Ms. Stromback wrote to Tom Falcone, LIPA's chief executive officer, and the LIPA board of trustees in September to complain that its terms and conditions "will not allow for a competitive C.C.A. electricity supply process." LIPA's preconditions, combined with its billing limitations, "blocks C.C.A. in its entirety," she wrote, as it requires ESCOs to pay a charge for energy and another for capacity.
LIPA asserts that the energy charge is simply a pass-through, she noted, but "trading market realities dictate that the energy market pass-through has ensured that no competitive suppliers will participate in an energy offering," because suppliers lose money if market prices are high and earn money only when market prices are low, "and they are therefore offering consumers a bad deal."
Mr. Falcone countered that "ESCOs that can provide service less expensively than LIPA will earn a profit. Those that can't, won't. In either case, LIPA's role is not to guarantee that ESCOs are profitable or to provide ESCOs with subsidies paid for by other customers."
Earlier this year, Assemblyman Fred W. Thiele Jr. sponsored a bill that would give the Public Service Commission oversight authority over LIPA. Under the bill, the commission would require LIPA and its service providers to implement P.S.C. recommendations "made in any comprehensive and regular management and operations audit where fraud, abuse, or mismanagement is found." The bill passed in the Assembly and Senate and requires Gov. Andrew M. Cuomo's signature by year's end to become law. "One of my chronic complaints about LIPA and PSEG is lack of transparency and accountability," Mr. Thiele said on Tuesday (PSEG Long Island manages the electricity grid on LIPA's behalf).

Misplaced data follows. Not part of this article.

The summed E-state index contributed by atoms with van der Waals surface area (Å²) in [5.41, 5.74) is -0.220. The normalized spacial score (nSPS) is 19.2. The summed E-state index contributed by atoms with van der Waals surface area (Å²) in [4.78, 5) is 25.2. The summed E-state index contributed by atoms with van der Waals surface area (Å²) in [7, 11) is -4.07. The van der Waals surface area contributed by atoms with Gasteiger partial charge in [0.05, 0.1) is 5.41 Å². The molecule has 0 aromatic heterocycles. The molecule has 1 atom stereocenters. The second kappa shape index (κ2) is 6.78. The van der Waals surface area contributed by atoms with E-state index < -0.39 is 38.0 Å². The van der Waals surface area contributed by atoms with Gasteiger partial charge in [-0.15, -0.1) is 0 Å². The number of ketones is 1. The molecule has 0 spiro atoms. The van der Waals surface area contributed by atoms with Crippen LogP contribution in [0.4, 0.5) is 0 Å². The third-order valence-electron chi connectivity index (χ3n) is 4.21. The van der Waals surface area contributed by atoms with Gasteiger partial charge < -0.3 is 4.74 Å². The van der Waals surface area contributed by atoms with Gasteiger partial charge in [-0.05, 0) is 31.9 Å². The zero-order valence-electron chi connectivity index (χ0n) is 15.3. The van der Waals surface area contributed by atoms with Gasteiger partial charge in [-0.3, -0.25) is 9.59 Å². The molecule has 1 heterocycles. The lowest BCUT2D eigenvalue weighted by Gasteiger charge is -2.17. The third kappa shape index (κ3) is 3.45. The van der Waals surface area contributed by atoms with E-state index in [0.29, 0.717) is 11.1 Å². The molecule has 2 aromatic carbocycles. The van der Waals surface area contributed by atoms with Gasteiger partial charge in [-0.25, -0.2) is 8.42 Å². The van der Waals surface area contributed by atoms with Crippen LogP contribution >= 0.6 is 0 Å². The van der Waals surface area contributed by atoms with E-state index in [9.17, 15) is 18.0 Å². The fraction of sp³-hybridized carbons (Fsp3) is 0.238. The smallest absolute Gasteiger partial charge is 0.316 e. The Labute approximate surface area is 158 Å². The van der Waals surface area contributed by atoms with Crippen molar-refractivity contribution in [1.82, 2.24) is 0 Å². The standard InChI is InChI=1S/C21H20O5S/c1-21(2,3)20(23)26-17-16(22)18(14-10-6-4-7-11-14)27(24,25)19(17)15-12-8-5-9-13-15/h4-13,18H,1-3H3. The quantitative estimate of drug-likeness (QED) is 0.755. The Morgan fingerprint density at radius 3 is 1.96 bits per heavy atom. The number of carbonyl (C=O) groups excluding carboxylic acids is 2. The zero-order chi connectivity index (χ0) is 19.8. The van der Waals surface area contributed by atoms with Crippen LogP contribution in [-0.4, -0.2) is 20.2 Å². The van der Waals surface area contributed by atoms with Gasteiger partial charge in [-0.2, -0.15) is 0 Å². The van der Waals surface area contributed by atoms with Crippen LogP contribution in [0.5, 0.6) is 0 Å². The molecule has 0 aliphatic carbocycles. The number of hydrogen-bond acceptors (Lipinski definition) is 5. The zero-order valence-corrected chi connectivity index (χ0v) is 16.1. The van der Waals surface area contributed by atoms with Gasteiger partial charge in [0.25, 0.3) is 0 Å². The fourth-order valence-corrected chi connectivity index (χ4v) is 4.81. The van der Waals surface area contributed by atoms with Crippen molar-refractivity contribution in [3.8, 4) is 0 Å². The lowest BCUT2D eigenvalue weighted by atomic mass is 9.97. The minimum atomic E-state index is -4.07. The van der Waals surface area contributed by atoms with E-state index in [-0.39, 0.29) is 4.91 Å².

Mr. Thiele said that a second bill, now in draft form for introduction early next year, would make LIPA play by the same rules that the Public Service Commission has set for the rest of the state. "First and foremost is the way the tariff is structured, a way that takes away a lot of incentives," he said. "It boils down to, the rules are different on Long Island than the rest of the state, and it's harder to do C.C.A. on Long Island" because "LIPA tries to take out any economic incentive for towns to do C.C.A. Unlike other utilities in the state -- with the P.S.C. looking over their shoulder -- that's not the case on Long Island."
Such a law would be constructive, Ms. Stromback said. "LIPA's been pushed, to a degree, by the regulator to review the tariff," she said, "but without legislative backing and that kind of quorum of everyone deciding this type of arrangement is unacceptable and they have to adjust to create better outcomes for the community, you're not going to have the pressure required to make it happen."
Councilwoman Sylvia Overby said on Monday that the town board may also vote on a memorializing resolution supporting Mr. Thiele's draft legislation. "For me, the bottom line is fossil fuel use versus renewables," she said.╩"I am prepared to pay more for renewable energy to protect our planet and combat climate change.╩It is my hope, therefore, that in our capitalistic economy, businesses will ramp up to meet the demand for more renewables, driving the price for electricity down through competition."